-By Taruna Rapaka
Juexiao Zhou is a 21-year-old graduate from Shenzhen, China, who will join KAUST in the fall of 2020 as an M.S./Ph.D. candidate and member of the KAUST Structural and Functional Bioinformatics research group under the supervision of Professor Xin Gao. Intrigued by “dreamscapes,” “lucid dreaming,” and the ability to control one’s dreams, Zhou is steadfast in his goal to “decode the human brain.” His desire to become a cognitive psychologist prompted him to study bioinformatics at the Southern University of Science and Technology (SUSTech), and in turn, computer science at KAUST.
He first came to KAUST as a visiting student in 2019, and instantly enjoyed the research environment found on campus. During his visit, his time spent working with Gao cemented Zhou’s future move to KAUST.
Why have you chosen to study M.S./Ph.D. at KAUST?
I researched at KAUST as a visiting student in 2019 and enjoyed the atmosphere and research environment here. During my visit, I worked with Professor Xin Gao; working with Xin cemented my move to KAUST instead of going to a more established university in North America or Europe. Both KAUST and SUSTech are extremely young universities, with bright futures. Therefore, I chose to study M.S./Ph.D. at KAUST.
What are your research interests? When sparked your interest in computer science?
My research focuses on interdisciplinary subjects, including biology and computer science. At SUSTech, I worked on RNA regulation, protein functions, biochemical pathways, and tumor reprogramming. My visit to KAUST inspired me to move towards the application of deep learning in biology and medical imaging. Once I complete my Ph.D. at KAUST, I would like to become involved in cognitive neuroscience and brain science. My thirst for understanding means I consume many types of literature, including “The Interpretation of Dreams” by Sigmund Freud, and the movie Inception. Both pieces stimulated my curiosity about how the brain works. The dream-related device in Inception inspired my interest in computer science. As a middle school and high school student, I wanted to understand the principles behind human emotions, memories, and dreams. All these factors fueled my initial mission to become a brain scientist. However, the reality is we humans still lack the methods to understand our brains.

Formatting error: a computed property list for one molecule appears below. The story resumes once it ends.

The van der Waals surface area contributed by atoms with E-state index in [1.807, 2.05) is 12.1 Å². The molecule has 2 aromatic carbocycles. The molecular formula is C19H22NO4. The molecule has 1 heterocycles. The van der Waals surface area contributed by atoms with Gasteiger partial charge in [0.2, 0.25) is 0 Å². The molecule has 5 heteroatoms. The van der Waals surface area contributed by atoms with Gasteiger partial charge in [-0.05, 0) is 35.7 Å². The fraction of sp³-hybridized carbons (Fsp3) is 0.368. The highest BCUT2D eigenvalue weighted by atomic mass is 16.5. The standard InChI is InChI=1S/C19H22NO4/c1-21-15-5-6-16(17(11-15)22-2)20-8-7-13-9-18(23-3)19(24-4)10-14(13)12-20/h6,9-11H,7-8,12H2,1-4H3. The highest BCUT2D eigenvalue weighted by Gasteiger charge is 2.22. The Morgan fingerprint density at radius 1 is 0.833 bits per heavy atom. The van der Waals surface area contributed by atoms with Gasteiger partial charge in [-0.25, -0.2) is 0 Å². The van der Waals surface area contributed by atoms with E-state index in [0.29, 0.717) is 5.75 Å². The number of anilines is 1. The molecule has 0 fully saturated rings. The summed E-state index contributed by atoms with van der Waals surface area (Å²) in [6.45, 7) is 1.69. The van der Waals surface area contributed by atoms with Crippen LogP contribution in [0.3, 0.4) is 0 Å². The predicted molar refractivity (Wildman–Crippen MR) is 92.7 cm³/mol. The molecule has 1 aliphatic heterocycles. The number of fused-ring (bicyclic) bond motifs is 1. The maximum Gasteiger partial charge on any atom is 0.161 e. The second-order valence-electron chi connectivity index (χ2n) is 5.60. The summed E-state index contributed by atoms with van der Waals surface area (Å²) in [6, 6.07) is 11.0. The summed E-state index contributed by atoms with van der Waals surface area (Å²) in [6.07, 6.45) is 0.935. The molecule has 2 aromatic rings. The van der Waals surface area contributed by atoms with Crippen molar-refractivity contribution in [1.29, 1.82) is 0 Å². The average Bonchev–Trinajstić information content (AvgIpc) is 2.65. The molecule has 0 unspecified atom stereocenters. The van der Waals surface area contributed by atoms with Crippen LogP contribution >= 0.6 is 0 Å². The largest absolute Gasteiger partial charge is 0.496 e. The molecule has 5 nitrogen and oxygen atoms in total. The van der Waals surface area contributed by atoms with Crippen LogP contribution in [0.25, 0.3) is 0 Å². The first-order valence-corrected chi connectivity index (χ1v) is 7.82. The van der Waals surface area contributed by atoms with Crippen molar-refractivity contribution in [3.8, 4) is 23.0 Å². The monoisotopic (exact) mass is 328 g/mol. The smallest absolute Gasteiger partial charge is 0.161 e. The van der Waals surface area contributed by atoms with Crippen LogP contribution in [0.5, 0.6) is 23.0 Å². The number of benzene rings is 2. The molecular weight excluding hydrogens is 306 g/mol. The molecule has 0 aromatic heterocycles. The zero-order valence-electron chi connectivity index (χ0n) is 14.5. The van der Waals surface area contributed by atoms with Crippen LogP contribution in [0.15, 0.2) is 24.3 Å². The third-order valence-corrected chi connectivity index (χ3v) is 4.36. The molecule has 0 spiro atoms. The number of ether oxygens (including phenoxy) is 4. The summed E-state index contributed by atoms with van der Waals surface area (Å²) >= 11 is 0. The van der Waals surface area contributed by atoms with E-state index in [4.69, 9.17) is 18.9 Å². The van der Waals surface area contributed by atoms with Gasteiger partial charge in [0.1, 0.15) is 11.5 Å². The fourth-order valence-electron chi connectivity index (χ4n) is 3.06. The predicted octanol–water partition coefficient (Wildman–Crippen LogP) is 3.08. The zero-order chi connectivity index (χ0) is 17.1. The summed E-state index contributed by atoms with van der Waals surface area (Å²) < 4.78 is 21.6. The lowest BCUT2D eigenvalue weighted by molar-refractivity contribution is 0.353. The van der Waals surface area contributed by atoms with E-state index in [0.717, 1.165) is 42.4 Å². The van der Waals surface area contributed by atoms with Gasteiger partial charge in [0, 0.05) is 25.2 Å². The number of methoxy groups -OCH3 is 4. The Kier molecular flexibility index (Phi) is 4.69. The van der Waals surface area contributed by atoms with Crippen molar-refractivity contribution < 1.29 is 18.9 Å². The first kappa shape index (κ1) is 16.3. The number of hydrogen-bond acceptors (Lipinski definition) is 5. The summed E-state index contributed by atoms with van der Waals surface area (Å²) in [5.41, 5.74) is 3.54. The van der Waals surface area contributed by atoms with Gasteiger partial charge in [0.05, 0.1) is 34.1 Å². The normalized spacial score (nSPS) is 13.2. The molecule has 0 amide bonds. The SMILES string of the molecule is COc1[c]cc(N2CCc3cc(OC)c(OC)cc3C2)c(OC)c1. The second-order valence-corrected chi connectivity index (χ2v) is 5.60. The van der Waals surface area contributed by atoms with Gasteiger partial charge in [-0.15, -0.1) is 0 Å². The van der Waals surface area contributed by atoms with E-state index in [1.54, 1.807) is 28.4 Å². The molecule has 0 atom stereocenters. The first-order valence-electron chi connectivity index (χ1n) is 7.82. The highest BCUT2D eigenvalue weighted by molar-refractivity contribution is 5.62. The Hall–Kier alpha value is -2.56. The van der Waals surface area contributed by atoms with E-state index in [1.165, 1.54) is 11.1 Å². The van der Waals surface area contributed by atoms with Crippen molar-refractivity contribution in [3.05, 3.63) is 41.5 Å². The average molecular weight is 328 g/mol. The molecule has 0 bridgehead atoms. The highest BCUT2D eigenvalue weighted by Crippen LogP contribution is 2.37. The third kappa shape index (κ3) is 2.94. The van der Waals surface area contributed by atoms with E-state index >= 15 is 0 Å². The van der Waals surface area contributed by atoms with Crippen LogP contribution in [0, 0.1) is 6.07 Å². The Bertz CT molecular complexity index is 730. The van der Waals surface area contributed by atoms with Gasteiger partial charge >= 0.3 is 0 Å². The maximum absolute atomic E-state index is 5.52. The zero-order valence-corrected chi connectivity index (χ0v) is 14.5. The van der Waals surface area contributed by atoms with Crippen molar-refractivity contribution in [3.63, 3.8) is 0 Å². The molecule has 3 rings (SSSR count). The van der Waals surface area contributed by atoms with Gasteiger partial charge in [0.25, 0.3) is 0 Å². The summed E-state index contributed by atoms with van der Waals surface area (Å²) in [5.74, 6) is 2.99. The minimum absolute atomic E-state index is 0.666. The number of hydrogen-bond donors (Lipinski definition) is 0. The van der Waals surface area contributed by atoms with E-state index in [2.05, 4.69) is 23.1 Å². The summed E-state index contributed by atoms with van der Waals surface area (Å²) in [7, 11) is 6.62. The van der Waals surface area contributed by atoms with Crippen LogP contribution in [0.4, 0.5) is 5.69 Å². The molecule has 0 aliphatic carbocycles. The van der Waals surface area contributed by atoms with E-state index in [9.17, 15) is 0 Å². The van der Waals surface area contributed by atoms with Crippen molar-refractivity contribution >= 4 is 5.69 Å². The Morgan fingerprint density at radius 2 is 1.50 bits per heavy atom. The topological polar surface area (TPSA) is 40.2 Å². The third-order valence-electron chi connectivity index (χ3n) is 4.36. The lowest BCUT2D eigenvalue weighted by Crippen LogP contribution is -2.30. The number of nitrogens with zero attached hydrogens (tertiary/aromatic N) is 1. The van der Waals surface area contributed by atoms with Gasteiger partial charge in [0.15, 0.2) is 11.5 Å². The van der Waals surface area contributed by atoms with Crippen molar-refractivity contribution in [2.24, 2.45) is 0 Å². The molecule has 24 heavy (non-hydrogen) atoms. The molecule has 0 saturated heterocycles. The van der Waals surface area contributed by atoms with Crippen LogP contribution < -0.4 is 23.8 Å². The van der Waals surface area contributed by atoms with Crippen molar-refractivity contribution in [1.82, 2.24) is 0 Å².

What is your future outlook? Who will be your supervisor at KAUST?
During the coming years of my Ph.D., I will keep working in the field of computer science. Guided by Professor Xin Gao, I will try to strengthen my abilities and doing my best to publish more highly-impactful papers. Subsequently, I would like to expand my knowledge of computer science into brain science research.
What are your hobbies? What are you passionate about?
I like to travel and explore the unknown, so I often go to different countries to experience diverse cultures. During my travels, I particularly enjoy taking photos and recording videos, so I can share what I experienced with others. Simultaneously, traveling helps me to know myself and see the infinite possibilities of life. This enthusiasm also infects my works in scientific research, so that the difficulties of scientific research no longer daunt me. In my spare time, my favorite activities are reading, fitness, and cooking. Sometimes after doing tiring scientific research work, I like to immerse myself in the world of literature to relax. I also spend some of my spare time in the gym, because I think a healthy body is the most important foundation for scientific research. I enjoy cooking because delicious food always brings me satisfaction and happiness.
Can you give a piece of advice to students who plan to pursue a Master/Ph.D. at KAUST?
KAUST has abundant scientific research resources, so be sure to make good use of these resources, because they will bring significant benefits and strategic advantages to your scientific research work. And remember your goals and stay enthusiastic.